Defining Eight+ Habits: Mapping Habit Categories
Episode #8 of the course Multihabit: A radical new approach to habit-tracking by John Robin
Welcome back to the course!
So far, we’ve worked on how to manage 7 habits, and this has helped us see how far we can go with our habits. By now, we’ve seen past the basic Pareto 20%, to how we can track other habits that occupy the “self-improvement” and “leisure” categories.
As we get ready to add more habits, we reach an important crux:
Just how far does this go?
Let’s see where that question takes us next!
Discovering What Eight+ Habits Look Like for You
As we saw in yesterday’s lesson, we have our three categories of habits:
Now that we have this map of categories, we can think further of what remains.
Just keep in mind the way we’ve defined our habits in this course:
• Type-based with a focus mode
Our group at this point began thinking of further areas we might measure.
First Example: Different Perspectives on Chores
I wanted to see how much time I spent on housework and other obligations, so I created a “chores” habit. It’s important I clarify that “chores” for me does not mean the same thing as it might to someone else. For example, I include doctor’s appointments in this. For me, when I switch into the single-focused “chores” mode I am taking care of stuff that I have to do but don’t want to.
For me, chores were definitely not leisure, so I put this habit in my “self-improvement” category.
Mary, when she thought about what might be missing, created a “housework” habit and put it in her “self-improvement” category. It’s worth comparing Mary’s choice and mine, because this demonstrates again the importance of different outlooks. Whereas housework for me fit into a narrow window of time and was difficult to stay on top of, for Mary, tidying and decluttering her house was part of her routine and something in particular she took great pride in, enough to deserve its own habit.
The idea here is, we both picked a habit label that matches our unique way of mapping out the habits that define significant portions of our day.
Second Example: “If Only I Had the Time” Habits
I decided to also add two other habits, since I also wanted to cover more areas of my “leisure” category. These were “game” and “math”.
Yes, that’s right—I have a “math” habit. It’s one of my quirks.
The point of sharing this is: You don’t have to consider only the habits that you presently do or have to do. You can also consider habits you’d be doing if you “had more time” for them.
Susan and Joe both liked my idea to add a “game” habit and copied me here.
Mary also added “garden” as the thing she’d do if she had more time but seemed never to have time for. Since it was related to the “housework” in that she did it to feel proud of her home, she considered it part of her “self-improvement” category. Mary, like me, also wanted to discover other “leisure” habits beyond “spider solitaire” so she also added “coloring” and “puzzles”, which she also spent a good part of her day doing.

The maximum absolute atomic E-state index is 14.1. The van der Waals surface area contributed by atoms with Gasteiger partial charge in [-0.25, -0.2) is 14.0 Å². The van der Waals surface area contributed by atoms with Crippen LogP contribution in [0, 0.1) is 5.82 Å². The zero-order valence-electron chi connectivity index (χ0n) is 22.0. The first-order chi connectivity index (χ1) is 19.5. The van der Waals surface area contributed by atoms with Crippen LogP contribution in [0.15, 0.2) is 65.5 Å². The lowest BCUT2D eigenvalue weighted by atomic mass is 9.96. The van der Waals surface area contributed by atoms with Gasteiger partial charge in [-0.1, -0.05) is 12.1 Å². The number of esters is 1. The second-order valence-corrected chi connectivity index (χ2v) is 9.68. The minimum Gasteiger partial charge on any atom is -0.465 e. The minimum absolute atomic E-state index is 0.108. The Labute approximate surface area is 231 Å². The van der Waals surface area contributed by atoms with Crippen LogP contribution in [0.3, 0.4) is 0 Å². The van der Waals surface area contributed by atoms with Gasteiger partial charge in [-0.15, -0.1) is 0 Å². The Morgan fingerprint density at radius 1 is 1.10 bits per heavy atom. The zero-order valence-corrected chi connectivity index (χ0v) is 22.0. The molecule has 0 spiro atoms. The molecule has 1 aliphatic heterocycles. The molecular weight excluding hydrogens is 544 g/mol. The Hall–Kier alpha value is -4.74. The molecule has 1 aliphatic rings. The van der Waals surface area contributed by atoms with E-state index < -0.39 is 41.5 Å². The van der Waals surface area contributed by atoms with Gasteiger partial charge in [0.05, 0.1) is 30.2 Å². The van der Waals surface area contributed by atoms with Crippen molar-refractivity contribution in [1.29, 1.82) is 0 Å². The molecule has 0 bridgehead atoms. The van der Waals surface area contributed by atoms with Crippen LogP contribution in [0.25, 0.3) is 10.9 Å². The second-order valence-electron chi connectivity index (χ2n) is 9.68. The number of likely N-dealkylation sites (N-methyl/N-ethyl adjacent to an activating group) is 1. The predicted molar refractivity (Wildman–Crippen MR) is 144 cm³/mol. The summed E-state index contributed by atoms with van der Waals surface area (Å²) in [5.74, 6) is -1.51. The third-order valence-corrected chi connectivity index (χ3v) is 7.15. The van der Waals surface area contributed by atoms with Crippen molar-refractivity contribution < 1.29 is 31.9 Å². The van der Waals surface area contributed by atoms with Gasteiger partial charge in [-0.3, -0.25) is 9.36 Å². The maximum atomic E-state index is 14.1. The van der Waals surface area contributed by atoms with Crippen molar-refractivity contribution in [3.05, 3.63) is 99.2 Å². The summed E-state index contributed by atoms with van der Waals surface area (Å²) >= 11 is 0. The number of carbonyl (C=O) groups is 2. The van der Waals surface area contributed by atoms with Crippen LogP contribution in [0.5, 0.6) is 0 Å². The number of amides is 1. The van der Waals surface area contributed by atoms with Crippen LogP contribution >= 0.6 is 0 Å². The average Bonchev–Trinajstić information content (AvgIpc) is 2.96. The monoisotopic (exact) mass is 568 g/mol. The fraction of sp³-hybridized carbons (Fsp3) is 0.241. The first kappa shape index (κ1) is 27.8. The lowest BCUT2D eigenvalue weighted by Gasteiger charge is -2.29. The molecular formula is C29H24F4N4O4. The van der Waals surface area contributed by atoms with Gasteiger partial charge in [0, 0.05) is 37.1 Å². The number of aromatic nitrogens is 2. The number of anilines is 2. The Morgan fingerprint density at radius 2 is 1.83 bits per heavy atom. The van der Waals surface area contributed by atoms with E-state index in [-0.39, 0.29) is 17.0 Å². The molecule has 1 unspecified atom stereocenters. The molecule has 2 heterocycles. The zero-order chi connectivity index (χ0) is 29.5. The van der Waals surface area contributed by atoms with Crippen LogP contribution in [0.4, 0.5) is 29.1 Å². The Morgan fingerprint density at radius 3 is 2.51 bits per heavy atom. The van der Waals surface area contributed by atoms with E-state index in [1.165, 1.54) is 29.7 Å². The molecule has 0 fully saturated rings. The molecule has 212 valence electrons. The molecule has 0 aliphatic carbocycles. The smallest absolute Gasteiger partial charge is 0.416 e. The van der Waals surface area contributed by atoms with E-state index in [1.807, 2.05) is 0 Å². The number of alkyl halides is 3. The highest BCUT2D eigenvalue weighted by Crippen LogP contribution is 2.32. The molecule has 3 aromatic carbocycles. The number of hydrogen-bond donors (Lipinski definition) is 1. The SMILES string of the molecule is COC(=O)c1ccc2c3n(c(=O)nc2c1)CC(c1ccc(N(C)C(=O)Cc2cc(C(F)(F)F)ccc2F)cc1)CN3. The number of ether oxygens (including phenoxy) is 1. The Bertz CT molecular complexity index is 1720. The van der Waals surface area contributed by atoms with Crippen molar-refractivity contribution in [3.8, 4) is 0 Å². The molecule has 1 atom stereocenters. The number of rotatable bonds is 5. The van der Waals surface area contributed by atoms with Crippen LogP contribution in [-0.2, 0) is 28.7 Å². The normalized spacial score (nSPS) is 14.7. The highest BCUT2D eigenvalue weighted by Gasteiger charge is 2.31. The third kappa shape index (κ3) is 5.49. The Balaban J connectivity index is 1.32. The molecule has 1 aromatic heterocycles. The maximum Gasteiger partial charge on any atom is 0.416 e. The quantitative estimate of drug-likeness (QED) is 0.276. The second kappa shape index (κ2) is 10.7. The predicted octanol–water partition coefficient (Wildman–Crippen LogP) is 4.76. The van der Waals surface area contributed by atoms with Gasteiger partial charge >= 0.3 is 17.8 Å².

Final Example: Rod and Joe’s Discoveries
Rod took a slightly different direction. He’d already filled in his day with things he wished he could be doing, with his “reading” and “video game” habit. But as he considered, “What have I missed?” he put his finger on something big: “Social media”.
Like Susan using Duolingo to cope with her marathon study sessions, Rod turned to social media to break the monotony of long projects. Particularly with his main “producing” habit, sometimes, he might have to format an entire book for an upcoming publication. This is usually a 3-4-hour job.
He decided to pay attention to the 80-100-minute ultradian cycle and use his “social media” habit as a deliberate break after spending 80-100 minutes on a project.
Because Rod runs a startup publishing company, social media is important. Most of his authors, editors, designers, and marketing efforts were on the other end of important messages or posts in Slack, Twitter, Instagram, and TikTok.
For this reason, he made “social media” a professional habit, so that he’d streamline his time there.
Over the next few weeks, Rod found a direct tradeoff occurred between his new “social media” habit and his other professional habits. Like Susan with Duolingo, his social media time shrunk down to something he only did on deliberate breaks between ultradian rhythm cycles.
Notice our top-bounding concept showing up yet again!
Joe also made a “social media” habit. Joe typically used social media to watch other pianists on Instagram or YouTube, but now that he had a “listening” habit to define a sharper focus there, he still found he wanted to go on Instagram to interact with other pianists, mainly to promote his channel.
Sometimes, Joe felt like he would fall into a “social media pit” where he was just scrolling and tapping endlessly, since there was just so much interaction potential.
What gets measured gets managed.
What Joe found when he took the leap and started measuring this part of his time, was mainly the security of seeing an exact number on how much time he spent there. It was about 3%. Having this number and now another habit compartmentalized gave him a sense of greater freedom in knowing how he was spending his time on what previously had seemed an out-of-control time-suck.
At this point, all of us were loving how our Multitimer panel had the potential to be on almost the whole day, depending on our curiosity.
This begged the question: Is there any time of the day to NOT have a timer on?
The answer to that question will lead us into tomorrow’s lesson. Stay tuned!
Your next spreadsheet
Tracking 8+ Habits • 2 Weeks • Group of 5 (See first tab for instructions)
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